Led by this question, the artist exploded textile’s expressive and innovative potential in the 1970s, ushering in further advancements like computerized jacquard looms. In a 1990 New York Times article, Arai notes that the computer not only allowed for more complexity and sophistication, but it ”makes weaving one hundred times, a thousand times, faster.”

Arai’s Kaleidoscope (1992). Photo by Kioku Keizo, courtesy of the Tokyo Opera City Art Gallery.

Junichi Arai’s  fabrics were a key part of the emergence of Japan as a global fashion leader in the late 20th century. High-profile collaborations with fashion designer Rei Kawakubo (Comme des Garçons) and technology-driven designer Issey Miyake fused traditional couture tailoring and contemporary Japanese minimalist design with the technological innovations in Arai’s fabric. After a 1981 Paris show where Japanese designers Yohji Yamamoto and Kawakubo ushered in an era of simplicity and deconstruction to avante-garde fashion, Arai’s textiles were employed internationally by designers including Thierry Mugler, Gianni Versace, and Jean-Paul Gaultier. 

Junichi Arai’s experimental array of textile arts are celebrated by fashion world insiders and through art museum exhibitions. The artist’s longtime colleague Reiko Sudo wrote in the 1992 catalog Hand and Technology: Textiles by Junichi Arai: “He is truly the enfant terrible of Japanese textiles, delighting in snubbing convention, a naughty boy playing with ultra-high-tech toys.” Junichi Arai was given Tokyo’s Mainichi Fashion award in 1983 and became an Honorary Royal Designer for Industry in London, 1987. The artist has extraordinary examples of innovative fabrics in collections including the Museum of Modern Art and the Victoria and Albert Museum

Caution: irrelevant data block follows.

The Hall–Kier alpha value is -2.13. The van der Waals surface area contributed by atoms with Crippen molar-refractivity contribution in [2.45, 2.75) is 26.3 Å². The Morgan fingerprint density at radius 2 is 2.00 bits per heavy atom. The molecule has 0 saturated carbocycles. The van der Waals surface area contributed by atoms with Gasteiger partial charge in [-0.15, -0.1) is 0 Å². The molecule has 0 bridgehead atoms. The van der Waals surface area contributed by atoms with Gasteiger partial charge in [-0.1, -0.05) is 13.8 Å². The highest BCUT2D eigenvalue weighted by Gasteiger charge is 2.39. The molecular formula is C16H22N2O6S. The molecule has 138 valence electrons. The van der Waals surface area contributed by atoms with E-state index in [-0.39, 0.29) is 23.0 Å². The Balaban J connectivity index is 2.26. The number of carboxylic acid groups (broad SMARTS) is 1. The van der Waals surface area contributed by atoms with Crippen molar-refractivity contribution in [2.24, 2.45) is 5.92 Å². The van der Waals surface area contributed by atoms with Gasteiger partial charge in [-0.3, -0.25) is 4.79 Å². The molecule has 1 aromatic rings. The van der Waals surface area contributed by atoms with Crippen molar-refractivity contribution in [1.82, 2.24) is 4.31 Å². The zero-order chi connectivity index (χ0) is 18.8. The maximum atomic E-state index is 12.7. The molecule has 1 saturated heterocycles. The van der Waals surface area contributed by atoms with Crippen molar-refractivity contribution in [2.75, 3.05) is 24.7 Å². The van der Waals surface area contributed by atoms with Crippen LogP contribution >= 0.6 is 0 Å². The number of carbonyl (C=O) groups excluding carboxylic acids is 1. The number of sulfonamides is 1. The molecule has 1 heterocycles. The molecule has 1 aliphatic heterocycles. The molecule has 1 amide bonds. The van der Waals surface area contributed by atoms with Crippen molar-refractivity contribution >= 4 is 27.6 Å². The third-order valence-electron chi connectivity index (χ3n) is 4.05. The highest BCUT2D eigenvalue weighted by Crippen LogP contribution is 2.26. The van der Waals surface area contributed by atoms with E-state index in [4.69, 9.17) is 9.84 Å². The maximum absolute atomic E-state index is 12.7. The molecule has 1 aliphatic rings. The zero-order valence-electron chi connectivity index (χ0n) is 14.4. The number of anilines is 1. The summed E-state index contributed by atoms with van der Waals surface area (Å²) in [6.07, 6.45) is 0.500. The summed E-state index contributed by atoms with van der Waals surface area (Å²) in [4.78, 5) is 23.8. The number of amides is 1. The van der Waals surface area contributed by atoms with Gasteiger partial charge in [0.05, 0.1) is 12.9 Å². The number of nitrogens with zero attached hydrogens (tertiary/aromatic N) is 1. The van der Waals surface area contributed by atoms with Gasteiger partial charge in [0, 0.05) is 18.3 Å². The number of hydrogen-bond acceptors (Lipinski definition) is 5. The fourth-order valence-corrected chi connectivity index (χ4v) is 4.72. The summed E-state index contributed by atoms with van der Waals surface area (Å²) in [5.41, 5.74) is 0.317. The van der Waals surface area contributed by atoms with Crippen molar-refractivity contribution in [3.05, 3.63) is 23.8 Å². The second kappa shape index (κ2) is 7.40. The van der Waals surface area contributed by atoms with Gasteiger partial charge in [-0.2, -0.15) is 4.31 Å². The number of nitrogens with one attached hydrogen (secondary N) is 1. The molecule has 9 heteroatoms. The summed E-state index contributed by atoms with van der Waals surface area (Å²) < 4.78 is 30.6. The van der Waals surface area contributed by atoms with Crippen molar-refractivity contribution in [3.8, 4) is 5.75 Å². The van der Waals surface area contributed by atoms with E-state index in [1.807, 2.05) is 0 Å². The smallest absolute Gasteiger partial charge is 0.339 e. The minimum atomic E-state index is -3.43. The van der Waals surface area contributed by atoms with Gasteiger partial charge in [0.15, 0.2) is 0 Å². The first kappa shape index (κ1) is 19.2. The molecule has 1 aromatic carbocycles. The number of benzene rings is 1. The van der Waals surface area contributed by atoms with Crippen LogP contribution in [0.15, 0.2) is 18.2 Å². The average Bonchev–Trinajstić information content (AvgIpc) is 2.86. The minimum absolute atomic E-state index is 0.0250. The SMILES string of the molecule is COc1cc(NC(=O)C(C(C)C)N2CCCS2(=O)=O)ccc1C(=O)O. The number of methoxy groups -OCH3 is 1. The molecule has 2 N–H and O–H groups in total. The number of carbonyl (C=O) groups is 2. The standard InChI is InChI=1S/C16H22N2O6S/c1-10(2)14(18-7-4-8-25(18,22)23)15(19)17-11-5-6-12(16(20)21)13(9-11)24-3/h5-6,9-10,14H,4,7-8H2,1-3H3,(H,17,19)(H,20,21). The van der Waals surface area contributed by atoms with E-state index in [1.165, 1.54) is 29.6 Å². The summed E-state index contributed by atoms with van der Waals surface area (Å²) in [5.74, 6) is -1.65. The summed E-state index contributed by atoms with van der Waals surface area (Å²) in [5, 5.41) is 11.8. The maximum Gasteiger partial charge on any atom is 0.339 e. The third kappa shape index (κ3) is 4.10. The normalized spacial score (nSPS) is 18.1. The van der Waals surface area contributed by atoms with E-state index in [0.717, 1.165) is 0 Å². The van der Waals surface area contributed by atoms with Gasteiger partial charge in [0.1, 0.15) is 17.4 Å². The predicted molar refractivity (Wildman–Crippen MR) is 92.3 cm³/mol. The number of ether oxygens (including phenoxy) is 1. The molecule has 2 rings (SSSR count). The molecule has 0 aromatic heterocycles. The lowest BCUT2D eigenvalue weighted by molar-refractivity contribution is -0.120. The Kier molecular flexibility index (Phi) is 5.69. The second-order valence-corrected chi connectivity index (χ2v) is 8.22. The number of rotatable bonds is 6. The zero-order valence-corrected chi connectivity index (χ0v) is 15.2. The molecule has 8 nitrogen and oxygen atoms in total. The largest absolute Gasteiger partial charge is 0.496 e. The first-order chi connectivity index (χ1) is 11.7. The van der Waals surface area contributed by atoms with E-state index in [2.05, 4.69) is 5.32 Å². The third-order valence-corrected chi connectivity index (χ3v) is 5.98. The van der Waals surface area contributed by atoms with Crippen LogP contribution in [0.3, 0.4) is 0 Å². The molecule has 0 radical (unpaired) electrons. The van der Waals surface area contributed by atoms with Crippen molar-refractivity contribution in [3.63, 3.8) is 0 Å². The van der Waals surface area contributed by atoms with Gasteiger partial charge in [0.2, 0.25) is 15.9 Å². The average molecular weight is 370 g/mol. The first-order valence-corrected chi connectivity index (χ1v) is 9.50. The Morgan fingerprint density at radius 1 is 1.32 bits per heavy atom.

Installation view of Aluminum by Design, 2000, at the Carnegie Museum of Art, Pittsburgh. Photo by Richard Stoner.

Beyond the domain of fashion, Junichi Arai’s textiles connect with broad themes in technology and design thought, being included widely in museum exhibitions. The Museum of Modern Art’s 2004 Inaugural Installation in the new architecture and design gallery included Arai’s tripled pleated and metallic fabrics. The seminal exhibition Aluminum by Design at the Carnegie Museum of Art included Textile: Blue shimmering in the Pittsburgh gallery behind a Plymouth Prowler automobile (1997) and next to an icon of 20th-century design, Marc Newsom’s aluminum Lockheed Lounge (1986).

Jun-ichi Arai’s Textile: Blue on view at NOMA in the exhibition Atomic Number 13: Aluminum in 20th Century Design, on view May 2021–April 2022.

At NOMA, the exact same bolt of Junichi Arai’s blue and silver fabric that was on view in Pittsburgh, transferred to New Orleans through museum relationships, is on view in Atomic Number 13: Aluminum in 20th Century Design through April 17, 2022. 

Mel Buchanan, RosaMary Curator of Decorative Arts & Design